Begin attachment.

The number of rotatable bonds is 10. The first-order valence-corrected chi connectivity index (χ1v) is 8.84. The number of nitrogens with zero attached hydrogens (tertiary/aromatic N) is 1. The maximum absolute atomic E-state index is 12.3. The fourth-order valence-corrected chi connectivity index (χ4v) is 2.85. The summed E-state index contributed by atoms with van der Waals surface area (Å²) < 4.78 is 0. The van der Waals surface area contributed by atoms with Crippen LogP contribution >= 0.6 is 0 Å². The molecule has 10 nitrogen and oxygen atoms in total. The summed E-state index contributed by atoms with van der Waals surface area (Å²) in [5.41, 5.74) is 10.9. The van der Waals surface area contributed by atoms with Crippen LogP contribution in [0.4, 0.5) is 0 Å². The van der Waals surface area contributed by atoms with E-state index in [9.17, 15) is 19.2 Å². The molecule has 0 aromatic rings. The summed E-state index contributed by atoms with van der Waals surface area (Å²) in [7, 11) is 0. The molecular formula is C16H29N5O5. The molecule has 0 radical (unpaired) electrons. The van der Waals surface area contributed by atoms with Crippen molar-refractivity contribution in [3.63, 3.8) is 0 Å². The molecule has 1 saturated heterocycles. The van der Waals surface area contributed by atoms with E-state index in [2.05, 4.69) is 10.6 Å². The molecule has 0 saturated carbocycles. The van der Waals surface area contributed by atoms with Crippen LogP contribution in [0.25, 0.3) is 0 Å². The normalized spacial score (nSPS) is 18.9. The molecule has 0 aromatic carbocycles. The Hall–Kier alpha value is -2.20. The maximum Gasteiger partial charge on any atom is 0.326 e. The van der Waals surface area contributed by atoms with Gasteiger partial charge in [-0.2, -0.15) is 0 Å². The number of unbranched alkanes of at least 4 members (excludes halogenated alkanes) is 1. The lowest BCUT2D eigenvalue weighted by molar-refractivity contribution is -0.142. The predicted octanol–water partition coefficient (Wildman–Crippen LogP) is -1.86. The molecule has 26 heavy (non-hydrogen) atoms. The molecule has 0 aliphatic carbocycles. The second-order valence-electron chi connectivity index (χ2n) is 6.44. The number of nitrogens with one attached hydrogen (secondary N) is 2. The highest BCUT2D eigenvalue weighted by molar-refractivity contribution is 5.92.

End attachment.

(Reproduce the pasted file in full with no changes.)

The number of rotatable bonds is 10. The first-order valence-corrected chi connectivity index (χ1v) is 8.84. The number of nitrogens with zero attached hydrogens (tertiary/aromatic N) is 1. The maximum absolute atomic E-state index is 12.3. The fourth-order valence-corrected chi connectivity index (χ4v) is 2.85. The summed E-state index contributed by atoms with van der Waals surface area (Å²) < 4.78 is 0. The van der Waals surface area contributed by atoms with Crippen LogP contribution >= 0.6 is 0 Å². The molecule has 10 nitrogen and oxygen atoms in total. The summed E-state index contributed by atoms with van der Waals surface area (Å²) in [5.41, 5.74) is 10.9. The van der Waals surface area contributed by atoms with Crippen LogP contribution in [0.4, 0.5) is 0 Å². The van der Waals surface area contributed by atoms with E-state index in [9.17, 15) is 19.2 Å². The molecule has 0 aromatic rings. The summed E-state index contributed by atoms with van der Waals surface area (Å²) in [7, 11) is 0. The molecular formula is C16H29N5O5. The molecule has 0 radical (unpaired) electrons. The van der Waals surface area contributed by atoms with Crippen molar-refractivity contribution in [3.63, 3.8) is 0 Å². The molecule has 1 saturated heterocycles. The van der Waals surface area contributed by atoms with E-state index in [2.05, 4.69) is 10.6 Å². The molecule has 0 saturated carbocycles. The van der Waals surface area contributed by atoms with Crippen LogP contribution in [0.25, 0.3) is 0 Å². The normalized spacial score (nSPS) is 18.9. The molecule has 0 aromatic carbocycles. The Hall–Kier alpha value is -2.20. The maximum Gasteiger partial charge on any atom is 0.326 e. The van der Waals surface area contributed by atoms with Gasteiger partial charge in [-0.2, -0.15) is 0 Å². The number of unbranched alkanes of at least 4 members (excludes halogenated alkanes) is 1. The lowest BCUT2D eigenvalue weighted by molar-refractivity contribution is -0.142. The predicted octanol–water partition coefficient (Wildman–Crippen LogP) is -1.86. The molecule has 26 heavy (non-hydrogen) atoms. The molecule has 0 aliphatic carbocycles. The second-order valence-electron chi connectivity index (χ2n) is 6.44. The number of nitrogens with one attached hydrogen (secondary N) is 2. The highest BCUT2D eigenvalue weighted by molar-refractivity contribution is 5.92.